Well not a secret really. More like a preview.

In the first chapter of my novel the main character witnesses an avalanche that destroys a chairlift. But here’s the kicker: I wrote that chapter way back in November. Before we set off the avalanche that destroyed Chair 6. And why am I telling you this now?

Because it’s kind of freaking me out.

The real avalanche that took out Chair 6

How to destroy a chairlift in ninety seconds

As some of you might know, the big kahuna that destroyed the lift in March was the biggest slide that area has most likely ever seen. In the snow science world, we have some pretty brainy professor types that talk about things like alpha and beta angles. An alpha angle is also known as the angle of reach and beta angles are a little more complicated than that. I’m not going to go into it all here, because it would take a while and I’m not a brainy professor type myself. But in essence these angles are used in zoning and land use planning and at ski areas to determine just how far a potential avalanche can go.

And guess what? The Chair 6 slide exceeded the alpha angle by a large margin.

But what is even weirder, and the thing that’s freaking me out a tiny bit, is that I wrote a chapter in a work of fiction that very much resembled the Chair 6 slide. Before it even happened. Except in my book, of course, there was even more at stake. In fiction we don’t have to adhere to rules of physics like alpha angles. That’s why we author types write fiction–so we can put our main characters in dire straits and then turn the heat up on them. It’s fun stuff, and one reason that I hope if there really is a Master Galactic Puppeteer in the sky keeping an eye on the human race, I really hope He or She is into writing fiction. Because if so, we’re all doomed.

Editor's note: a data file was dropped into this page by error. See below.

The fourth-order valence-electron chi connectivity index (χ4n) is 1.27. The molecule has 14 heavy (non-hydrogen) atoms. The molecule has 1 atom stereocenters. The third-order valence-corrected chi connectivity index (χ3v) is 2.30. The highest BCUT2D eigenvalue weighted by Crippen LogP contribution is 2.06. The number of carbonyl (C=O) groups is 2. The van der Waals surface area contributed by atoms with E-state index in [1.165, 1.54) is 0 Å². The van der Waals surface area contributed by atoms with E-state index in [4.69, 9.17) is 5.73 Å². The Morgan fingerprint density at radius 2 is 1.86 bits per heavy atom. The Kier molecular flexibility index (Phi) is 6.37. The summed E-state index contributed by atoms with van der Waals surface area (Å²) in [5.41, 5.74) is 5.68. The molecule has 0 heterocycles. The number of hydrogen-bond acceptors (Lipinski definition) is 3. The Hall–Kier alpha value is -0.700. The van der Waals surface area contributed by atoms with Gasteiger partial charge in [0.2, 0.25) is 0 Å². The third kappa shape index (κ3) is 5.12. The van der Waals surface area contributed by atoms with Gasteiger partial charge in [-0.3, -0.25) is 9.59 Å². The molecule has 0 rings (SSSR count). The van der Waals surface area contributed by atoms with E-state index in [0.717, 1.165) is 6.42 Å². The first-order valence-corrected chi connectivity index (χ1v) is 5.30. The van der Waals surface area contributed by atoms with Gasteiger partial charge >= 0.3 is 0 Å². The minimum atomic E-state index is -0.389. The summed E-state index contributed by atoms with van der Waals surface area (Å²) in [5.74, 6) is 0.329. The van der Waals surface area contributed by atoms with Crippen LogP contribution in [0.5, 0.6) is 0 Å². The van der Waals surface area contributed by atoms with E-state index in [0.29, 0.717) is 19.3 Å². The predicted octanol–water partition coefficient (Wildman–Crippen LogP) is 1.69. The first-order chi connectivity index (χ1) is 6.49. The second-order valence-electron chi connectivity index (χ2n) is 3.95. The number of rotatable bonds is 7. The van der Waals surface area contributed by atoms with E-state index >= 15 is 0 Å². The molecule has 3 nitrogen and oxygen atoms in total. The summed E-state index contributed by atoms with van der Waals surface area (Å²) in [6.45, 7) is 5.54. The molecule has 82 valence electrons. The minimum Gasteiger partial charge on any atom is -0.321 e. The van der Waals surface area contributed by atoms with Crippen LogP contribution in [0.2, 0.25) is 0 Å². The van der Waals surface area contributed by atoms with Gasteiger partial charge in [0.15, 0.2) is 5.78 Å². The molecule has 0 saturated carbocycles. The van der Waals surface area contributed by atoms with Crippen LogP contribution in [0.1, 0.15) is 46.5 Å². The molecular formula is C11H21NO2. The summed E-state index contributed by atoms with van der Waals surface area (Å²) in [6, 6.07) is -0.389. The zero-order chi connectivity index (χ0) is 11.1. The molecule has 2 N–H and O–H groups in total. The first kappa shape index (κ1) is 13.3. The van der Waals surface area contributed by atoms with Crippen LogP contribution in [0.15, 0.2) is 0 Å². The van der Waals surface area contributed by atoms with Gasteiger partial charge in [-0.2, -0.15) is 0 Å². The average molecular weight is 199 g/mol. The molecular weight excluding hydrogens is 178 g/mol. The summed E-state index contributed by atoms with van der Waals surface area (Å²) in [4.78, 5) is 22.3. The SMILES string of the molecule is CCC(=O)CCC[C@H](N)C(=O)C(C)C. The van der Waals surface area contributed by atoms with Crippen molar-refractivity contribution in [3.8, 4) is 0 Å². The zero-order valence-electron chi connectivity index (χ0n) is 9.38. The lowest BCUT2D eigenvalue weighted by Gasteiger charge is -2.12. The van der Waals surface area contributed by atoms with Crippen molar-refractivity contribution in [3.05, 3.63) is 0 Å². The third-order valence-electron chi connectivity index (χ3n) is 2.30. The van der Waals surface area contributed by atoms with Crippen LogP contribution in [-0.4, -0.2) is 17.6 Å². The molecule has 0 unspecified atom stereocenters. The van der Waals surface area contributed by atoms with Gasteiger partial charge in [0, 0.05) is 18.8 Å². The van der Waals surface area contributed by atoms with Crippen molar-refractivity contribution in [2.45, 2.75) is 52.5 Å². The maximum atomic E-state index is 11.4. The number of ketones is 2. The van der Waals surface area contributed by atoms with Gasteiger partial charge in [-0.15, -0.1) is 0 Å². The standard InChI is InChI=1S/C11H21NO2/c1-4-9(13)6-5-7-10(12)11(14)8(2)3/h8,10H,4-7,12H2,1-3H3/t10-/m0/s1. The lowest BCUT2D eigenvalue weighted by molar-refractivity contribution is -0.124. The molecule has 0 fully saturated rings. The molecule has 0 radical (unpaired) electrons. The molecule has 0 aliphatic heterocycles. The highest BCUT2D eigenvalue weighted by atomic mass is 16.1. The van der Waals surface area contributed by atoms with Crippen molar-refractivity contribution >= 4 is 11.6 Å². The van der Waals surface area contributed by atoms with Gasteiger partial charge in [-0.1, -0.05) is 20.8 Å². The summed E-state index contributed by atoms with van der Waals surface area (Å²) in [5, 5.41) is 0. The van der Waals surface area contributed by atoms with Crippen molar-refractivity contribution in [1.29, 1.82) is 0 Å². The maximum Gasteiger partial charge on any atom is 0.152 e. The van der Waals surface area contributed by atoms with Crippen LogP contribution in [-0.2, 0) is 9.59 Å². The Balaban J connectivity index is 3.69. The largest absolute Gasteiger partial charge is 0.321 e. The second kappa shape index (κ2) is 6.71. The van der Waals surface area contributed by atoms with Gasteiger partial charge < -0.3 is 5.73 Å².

But I digress.

Now that I got that off my chest I feel better. I didn’t want anyone reading my future novel and saying, “Well duh Kim. Where’d you get that idea?” Because I actually wrote it first. I just hope that the other plot points in the novel don’t some how come true. Because if so, well, we’re all in for a wild ride.

 

Chinook Pass Opens Tomorrow

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Chinook Pass officially opens tomorrow, Friday May 23rd, 2014 at noon just in time for Memorial Weekend. Cayuse Pass opened last Friday. According to the WSDOT Chinook Pass page crews needed to inspect a damaged wall. Check out more photos on Flickr.

Crews conduct Avalanche Control on Chinook Pass

Crews conduct Avalanche Control on Chinook Pass

 

Kiteboarding: A lesson in humility